Turn back the clock with Bassrush’s resident DJs and MCs as they talk old-school memories, new-school tunes, and their favorite moments from 2015.
Real Name: Derek Finner
Affiliations: Bassrush, Icarus Audio, Dissonance, Shadow Company
What were some of favorite releases of the year?
2015 was a huge year for drum & bass and bass music in general. I honestly could go on forever with this but I’ll keep it short. Mefjus and Enei’s albums on Critical were definitely played in every one of my sets. They continue to floor me with every release. Those guys are putting out amazing music and Kasra is a wonderful person.
Lots of things from Viper, “Bear Hug” from B Motion, “Humanoid” from Prototypes, “The Plains” from Inside Info, “High Water Mark” from Cyantific—big stuff from that whole crew. One of the biggest artists of 2015 for me was Dimension. Every single thing that guy puts out is gold in my book. Calyx and TeeBee had a ton of good stuff this year but “Sawn Off” was the track that did it for me. Everything Culture Shock released was played on a regular basis. I love his stuff. Maztek’s “Straight To Bad” on my imprint Icarus Audio was super huge and did damage everywhere.
There are so many labels and names I could say, many new names emerged and have done amazing things. Some other artists I really enjoyed in 2015 were Xtrah, Silent Witness, Rockwell, DLR, L33—his tune “Badman” on Addictive Behavior is an absolute beast—Drumsound and Bassline Smith, Smooth, Mob Tactics, Prolix, Phace, Foreign Concept, Kasra, Ulterior Motive, Ed Rush & Optical, Optiv & BTK, Audio, TC, Ivy Lab, Kasra, State of Mind, Current Value, Hyroglifics, Disprove, Jade, Pythius, the list continues. I’m really excited see 2016 unfold.
When did you attend your first Bassrush show?
I attended my first Bassrush-esque show in 2009, I believe. It was one of the Bassrush stages at NOS. It was in the dome and I remember walking in and seeing what looked like snow. It was the ceiling literally coming apart from the bass. I walked in when Dillinja was playing, Ed Rush & Optical followed and I can’t remember for the life of me who else was on that lineup.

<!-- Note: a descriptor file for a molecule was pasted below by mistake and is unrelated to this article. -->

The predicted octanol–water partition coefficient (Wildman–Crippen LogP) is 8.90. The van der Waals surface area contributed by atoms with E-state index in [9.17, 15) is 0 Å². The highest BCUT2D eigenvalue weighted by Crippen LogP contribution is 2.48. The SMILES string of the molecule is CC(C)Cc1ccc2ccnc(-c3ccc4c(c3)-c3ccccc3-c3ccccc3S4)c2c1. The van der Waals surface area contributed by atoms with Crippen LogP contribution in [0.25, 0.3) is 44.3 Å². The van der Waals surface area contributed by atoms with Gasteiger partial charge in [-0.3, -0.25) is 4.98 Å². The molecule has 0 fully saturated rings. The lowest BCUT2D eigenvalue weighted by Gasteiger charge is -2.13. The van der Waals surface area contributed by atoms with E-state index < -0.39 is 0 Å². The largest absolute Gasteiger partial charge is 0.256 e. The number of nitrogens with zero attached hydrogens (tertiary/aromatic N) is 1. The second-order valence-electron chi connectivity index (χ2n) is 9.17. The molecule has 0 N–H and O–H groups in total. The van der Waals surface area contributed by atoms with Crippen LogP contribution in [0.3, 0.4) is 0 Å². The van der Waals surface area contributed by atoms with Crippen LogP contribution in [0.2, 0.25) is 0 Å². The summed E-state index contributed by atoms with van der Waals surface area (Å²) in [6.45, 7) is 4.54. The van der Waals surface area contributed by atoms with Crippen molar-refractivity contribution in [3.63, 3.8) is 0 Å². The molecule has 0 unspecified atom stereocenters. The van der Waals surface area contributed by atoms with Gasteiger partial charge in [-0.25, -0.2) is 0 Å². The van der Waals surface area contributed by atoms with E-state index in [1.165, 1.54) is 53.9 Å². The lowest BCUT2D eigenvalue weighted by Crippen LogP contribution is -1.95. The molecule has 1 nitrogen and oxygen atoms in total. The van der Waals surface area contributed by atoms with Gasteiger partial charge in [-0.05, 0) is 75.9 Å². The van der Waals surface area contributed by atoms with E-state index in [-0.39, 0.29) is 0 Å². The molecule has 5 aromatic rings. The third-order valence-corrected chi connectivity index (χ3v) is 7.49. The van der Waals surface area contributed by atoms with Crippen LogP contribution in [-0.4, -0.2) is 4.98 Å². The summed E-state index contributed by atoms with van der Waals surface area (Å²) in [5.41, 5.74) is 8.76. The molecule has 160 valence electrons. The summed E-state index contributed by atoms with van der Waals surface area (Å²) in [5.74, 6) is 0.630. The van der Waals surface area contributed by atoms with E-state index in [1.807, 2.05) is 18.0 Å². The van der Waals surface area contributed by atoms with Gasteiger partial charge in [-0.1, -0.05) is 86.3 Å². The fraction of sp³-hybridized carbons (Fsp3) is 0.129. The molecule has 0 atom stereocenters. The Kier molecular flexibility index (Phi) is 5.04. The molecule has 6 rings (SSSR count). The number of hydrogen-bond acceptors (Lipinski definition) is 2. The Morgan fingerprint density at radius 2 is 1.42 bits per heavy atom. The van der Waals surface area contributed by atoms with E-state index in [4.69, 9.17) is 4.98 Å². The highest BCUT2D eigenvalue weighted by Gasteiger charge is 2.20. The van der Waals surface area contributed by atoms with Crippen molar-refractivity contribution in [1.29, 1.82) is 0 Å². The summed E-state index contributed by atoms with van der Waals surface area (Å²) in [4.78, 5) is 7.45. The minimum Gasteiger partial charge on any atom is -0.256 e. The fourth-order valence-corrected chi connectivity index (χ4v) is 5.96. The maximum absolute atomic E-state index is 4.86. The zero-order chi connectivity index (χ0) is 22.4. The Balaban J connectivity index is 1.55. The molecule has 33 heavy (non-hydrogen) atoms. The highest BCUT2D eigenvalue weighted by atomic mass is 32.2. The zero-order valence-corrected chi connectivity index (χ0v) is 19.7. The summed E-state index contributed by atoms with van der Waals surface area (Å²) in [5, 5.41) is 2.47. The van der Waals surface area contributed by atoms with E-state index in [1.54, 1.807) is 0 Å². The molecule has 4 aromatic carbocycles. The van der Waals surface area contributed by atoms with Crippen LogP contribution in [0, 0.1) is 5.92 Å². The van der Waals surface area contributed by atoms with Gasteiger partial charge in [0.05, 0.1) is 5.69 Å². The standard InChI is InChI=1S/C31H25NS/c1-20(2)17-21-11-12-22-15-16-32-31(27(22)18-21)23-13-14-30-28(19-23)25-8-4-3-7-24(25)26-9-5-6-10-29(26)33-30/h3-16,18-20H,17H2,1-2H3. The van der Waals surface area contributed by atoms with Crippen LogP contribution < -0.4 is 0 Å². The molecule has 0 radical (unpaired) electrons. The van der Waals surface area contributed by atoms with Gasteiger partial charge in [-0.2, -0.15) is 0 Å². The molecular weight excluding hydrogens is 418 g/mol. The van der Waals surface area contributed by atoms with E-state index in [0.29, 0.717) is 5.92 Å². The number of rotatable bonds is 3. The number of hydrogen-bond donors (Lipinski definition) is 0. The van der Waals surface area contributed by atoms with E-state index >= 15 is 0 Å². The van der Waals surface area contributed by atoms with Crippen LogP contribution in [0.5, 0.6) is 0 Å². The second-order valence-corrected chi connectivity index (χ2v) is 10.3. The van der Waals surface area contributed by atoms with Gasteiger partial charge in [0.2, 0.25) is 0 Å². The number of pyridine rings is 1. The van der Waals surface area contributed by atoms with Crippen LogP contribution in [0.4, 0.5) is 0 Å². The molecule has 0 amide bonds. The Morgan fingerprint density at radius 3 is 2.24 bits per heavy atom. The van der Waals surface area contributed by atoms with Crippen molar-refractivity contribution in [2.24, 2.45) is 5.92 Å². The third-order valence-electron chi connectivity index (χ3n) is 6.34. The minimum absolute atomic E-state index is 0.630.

What was different about Bassrush compared to other parties back then?
Bassrush to me set the bar for bringing really good international talent as well as American artists. No one brought drum & bass lineups like that in the US and I still to this day don’t see it anywhere else. The production level blew everything else out of the water. At the time, a stage with some truss and lighting with a halfway decent sound system was a really big deal. If you wanted to add some video it had to be done in moderation. Those of us D&B followers weren’t used to that sort of sensory overload. We were used to a dark room with a couple lights and a soundsystem that never gave us the results we were looking for. That was always the gripe when we left shows: “I wish the sound was better.” When I started going to Bassrush events, the legacy of the shitty sound system was laid to rest.
When did you officially become part of the family?
It was in 2009 when I worked at Audiotistic for the site operation team and I was asked to come back for the next one. I’ve been there like a festering wound ever since. [Laughs] I’m the site operations director, talent buyer, and production manager for Bassrush.
Paint a picture of your first gig for Bassrush? What did you play?
Forrest [Hunt] called me late one night a few weeks before Christmas. He asked me, “Do you wanna play at the Music Box in two weeks?” Trying to hold back my excitement I calmly answered, “Yeah, sounds good.” At the time I owned a dubstep label called Cognition in addition to my drum & bass label, Icarus Audio, which I own with my partner Brandon Stewart, aka Staticalpha.